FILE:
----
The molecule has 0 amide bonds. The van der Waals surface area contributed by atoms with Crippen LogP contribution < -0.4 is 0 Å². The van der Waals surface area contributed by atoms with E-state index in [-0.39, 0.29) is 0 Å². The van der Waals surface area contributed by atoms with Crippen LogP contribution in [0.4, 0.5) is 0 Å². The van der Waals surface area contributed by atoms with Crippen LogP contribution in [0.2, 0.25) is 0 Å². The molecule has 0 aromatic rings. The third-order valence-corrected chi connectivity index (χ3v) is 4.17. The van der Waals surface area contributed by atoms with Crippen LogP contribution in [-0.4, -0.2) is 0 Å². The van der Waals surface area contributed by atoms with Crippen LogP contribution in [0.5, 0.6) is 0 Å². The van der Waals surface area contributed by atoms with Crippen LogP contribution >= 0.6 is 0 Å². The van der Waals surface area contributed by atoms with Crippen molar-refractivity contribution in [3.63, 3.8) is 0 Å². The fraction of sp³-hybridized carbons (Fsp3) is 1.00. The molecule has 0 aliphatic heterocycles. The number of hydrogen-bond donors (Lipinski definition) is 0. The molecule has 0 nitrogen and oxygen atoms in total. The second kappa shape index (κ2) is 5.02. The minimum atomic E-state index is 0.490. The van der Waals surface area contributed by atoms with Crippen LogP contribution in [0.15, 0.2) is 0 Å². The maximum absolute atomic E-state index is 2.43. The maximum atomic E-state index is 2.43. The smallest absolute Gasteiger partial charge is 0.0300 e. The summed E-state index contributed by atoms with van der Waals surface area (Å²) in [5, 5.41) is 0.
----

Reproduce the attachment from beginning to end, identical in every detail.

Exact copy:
The molecule has 0 amide bonds. The van der Waals surface area contributed by atoms with Crippen LogP contribution < -0.4 is 0 Å². The van der Waals surface area contributed by atoms with E-state index in [-0.39, 0.29) is 0 Å². The van der Waals surface area contributed by atoms with Crippen LogP contribution in [0.4, 0.5) is 0 Å². The van der Waals surface area contributed by atoms with Crippen LogP contribution in [0.2, 0.25) is 0 Å². The molecule has 0 aromatic rings. The third-order valence-corrected chi connectivity index (χ3v) is 4.17. The van der Waals surface area contributed by atoms with Crippen LogP contribution in [-0.4, -0.2) is 0 Å². The van der Waals surface area contributed by atoms with Crippen LogP contribution in [0.5, 0.6) is 0 Å². The van der Waals surface area contributed by atoms with Crippen LogP contribution >= 0.6 is 0 Å². The van der Waals surface area contributed by atoms with Crippen molar-refractivity contribution in [3.63, 3.8) is 0 Å². The fraction of sp³-hybridized carbons (Fsp3) is 1.00. The molecule has 0 aliphatic heterocycles. The number of hydrogen-bond donors (Lipinski definition) is 0. The molecule has 0 nitrogen and oxygen atoms in total. The second kappa shape index (κ2) is 5.02. The minimum atomic E-state index is 0.490. The van der Waals surface area contributed by atoms with Crippen LogP contribution in [0.15, 0.2) is 0 Å². The maximum absolute atomic E-state index is 2.43. The maximum atomic E-state index is 2.43. The smallest absolute Gasteiger partial charge is 0.0300 e. The summed E-state index contributed by atoms with van der Waals surface area (Å²) in [5, 5.41) is 0.